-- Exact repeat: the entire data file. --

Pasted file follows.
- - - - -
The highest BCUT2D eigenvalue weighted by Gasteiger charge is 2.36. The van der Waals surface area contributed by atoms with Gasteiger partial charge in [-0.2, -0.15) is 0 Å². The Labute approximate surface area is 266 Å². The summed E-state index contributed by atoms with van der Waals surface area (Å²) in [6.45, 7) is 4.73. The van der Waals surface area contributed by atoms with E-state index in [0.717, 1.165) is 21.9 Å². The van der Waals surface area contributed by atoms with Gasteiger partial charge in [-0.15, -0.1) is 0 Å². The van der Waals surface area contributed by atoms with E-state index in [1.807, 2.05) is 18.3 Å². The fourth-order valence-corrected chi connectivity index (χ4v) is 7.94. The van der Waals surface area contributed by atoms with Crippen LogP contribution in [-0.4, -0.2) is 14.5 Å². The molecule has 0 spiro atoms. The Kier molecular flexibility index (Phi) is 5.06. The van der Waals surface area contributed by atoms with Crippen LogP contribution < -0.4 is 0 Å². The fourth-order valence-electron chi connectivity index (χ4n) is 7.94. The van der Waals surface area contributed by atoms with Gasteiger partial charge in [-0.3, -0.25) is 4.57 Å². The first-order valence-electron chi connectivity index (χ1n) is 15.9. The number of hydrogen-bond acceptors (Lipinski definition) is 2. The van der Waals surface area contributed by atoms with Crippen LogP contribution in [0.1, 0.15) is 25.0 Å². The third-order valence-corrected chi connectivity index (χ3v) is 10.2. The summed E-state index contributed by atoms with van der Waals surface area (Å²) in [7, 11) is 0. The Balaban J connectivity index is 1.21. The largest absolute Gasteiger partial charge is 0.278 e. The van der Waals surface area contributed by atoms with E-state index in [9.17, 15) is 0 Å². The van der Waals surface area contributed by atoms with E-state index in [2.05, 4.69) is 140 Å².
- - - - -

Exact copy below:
The highest BCUT2D eigenvalue weighted by Gasteiger charge is 2.36. The van der Waals surface area contributed by atoms with Gasteiger partial charge in [-0.2, -0.15) is 0 Å². The Labute approximate surface area is 266 Å². The summed E-state index contributed by atoms with van der Waals surface area (Å²) in [6.45, 7) is 4.73. The van der Waals surface area contributed by atoms with E-state index in [0.717, 1.165) is 21.9 Å². The van der Waals surface area contributed by atoms with Gasteiger partial charge in [-0.15, -0.1) is 0 Å². The van der Waals surface area contributed by atoms with E-state index in [1.807, 2.05) is 18.3 Å². The fourth-order valence-corrected chi connectivity index (χ4v) is 7.94. The van der Waals surface area contributed by atoms with Crippen LogP contribution in [-0.4, -0.2) is 14.5 Å². The molecule has 0 spiro atoms. The Kier molecular flexibility index (Phi) is 5.06. The van der Waals surface area contributed by atoms with Crippen LogP contribution < -0.4 is 0 Å². The fourth-order valence-electron chi connectivity index (χ4n) is 7.94. The van der Waals surface area contributed by atoms with Gasteiger partial charge in [-0.3, -0.25) is 4.57 Å². The first-order valence-electron chi connectivity index (χ1n) is 15.9. The number of hydrogen-bond acceptors (Lipinski definition) is 2. The van der Waals surface area contributed by atoms with Crippen LogP contribution in [0.1, 0.15) is 25.0 Å². The third-order valence-corrected chi connectivity index (χ3v) is 10.2. The summed E-state index contributed by atoms with van der Waals surface area (Å²) in [7, 11) is 0. The Balaban J connectivity index is 1.21. The largest absolute Gasteiger partial charge is 0.278 e. The van der Waals surface area contributed by atoms with E-state index in [9.17, 15) is 0 Å². The van der Waals surface area contributed by atoms with E-state index in [2.05, 4.69) is 140 Å².